Jay Clarke is a Leicester UK based artist, runs workshops for adults with disabilities, and has a history of curatorial projects. Graduating from De Montfort University in 2019, Clarke has returned for an two year part time MA.

Already Clarke has exhibited internationally, from collaborating on a large-scale sculpture for Art of Sustainability festival in Florida, to exhibiting twice during a cultural exchange year to the St Cyril and Methodius University, Bulgaria.

Clarke’s works has also won multiple awards from Bute Street Film Festival’s Best Artist to the Leicester Society of Artists Runner Up award. His first major solo exhibition launched two weeks before the opening of his degree show in 2019.

Artist Statement

Jay L Clarke’s multidisciplinary work is predominantly focused on the figurative using autonomous processes in low-tech materials such as expanding forma and plaster to create visceral works caught in a transient state of decay. The autonomous aspect in the work allows the work, for a period of time to take on a life of its own while in a state that is neither liquid nor solid. For a time on a molecular level the sculpture creates its own forms away from the hand of the artist and left to the element of physics.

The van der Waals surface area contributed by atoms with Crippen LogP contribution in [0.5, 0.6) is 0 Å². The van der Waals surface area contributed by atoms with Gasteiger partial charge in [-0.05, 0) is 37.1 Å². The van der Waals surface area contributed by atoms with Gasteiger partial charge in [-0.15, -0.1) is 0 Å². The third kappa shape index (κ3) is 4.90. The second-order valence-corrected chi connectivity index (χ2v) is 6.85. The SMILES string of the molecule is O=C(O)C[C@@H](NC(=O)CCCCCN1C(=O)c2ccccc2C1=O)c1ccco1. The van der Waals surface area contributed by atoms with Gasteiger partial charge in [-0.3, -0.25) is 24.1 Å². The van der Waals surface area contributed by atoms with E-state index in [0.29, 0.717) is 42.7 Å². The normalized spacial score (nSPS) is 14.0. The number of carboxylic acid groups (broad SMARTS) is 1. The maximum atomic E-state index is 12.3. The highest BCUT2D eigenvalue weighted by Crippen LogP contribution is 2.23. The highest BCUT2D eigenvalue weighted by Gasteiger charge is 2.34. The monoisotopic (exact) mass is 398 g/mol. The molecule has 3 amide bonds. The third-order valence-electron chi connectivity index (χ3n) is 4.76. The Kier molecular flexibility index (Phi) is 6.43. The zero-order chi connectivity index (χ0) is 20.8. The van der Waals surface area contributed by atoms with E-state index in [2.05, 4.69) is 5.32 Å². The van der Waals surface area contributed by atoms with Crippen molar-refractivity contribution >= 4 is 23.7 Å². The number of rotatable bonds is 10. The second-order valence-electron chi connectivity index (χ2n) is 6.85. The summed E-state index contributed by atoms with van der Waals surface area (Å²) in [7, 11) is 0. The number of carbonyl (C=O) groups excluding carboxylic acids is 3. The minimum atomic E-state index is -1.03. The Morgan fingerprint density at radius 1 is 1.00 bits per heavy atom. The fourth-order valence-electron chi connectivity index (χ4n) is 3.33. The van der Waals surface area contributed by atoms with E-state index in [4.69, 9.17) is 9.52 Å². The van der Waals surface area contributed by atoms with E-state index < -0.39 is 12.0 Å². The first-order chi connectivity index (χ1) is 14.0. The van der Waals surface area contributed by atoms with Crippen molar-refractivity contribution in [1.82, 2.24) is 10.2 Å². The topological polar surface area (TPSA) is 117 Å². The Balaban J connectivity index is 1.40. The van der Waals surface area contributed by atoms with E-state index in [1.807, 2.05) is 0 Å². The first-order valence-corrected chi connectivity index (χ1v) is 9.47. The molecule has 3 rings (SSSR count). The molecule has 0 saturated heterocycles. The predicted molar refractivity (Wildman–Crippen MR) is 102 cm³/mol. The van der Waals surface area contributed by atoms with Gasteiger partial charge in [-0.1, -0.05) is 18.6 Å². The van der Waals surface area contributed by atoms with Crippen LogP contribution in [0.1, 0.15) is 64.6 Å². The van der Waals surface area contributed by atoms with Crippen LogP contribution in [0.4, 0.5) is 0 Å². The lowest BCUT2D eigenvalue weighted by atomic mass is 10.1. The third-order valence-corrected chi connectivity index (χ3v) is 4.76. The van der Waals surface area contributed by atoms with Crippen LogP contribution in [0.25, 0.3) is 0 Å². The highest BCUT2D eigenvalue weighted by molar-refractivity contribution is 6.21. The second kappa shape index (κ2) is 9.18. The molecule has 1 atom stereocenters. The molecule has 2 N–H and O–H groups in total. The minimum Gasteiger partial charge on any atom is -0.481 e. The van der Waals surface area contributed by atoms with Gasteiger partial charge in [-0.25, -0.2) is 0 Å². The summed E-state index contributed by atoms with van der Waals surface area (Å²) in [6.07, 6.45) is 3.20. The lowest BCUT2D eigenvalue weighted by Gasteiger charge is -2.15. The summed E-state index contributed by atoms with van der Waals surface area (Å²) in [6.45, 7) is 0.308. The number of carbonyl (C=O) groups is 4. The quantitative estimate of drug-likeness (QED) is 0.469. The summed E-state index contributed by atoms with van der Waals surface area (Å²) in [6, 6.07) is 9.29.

The sculptures processes abstract the bodies in either a bubbling up or dissolving of forms, in tiny pockets of air which build up a fleshy form. Its routes situate in the traditional sculpture techniques of sculpture studied in Bulgaria, but with influences stemming from Art Nouveou, destructivism, and themes from psychology.

The results of a semi-autonomous process are sculpture made with space and audience in mind to create emotionally evoking artworks playing on preconceived notions of the gallery space and viewer.

Such pieces as ‘No Love, No Plans’ and ‘When I was 16’ from the Innatention exhibition employ shoney smooth fronts contrasting a glutenous back somewhere between growing in form and shrivelling away. A gelatinous submersion of resin is used in Melatonin. Most of these sculptures use this fluid-like form and wet appearance of surface which reflects the chemical reactions which takes place in the processes of making and transforming of materials from liquid to solid.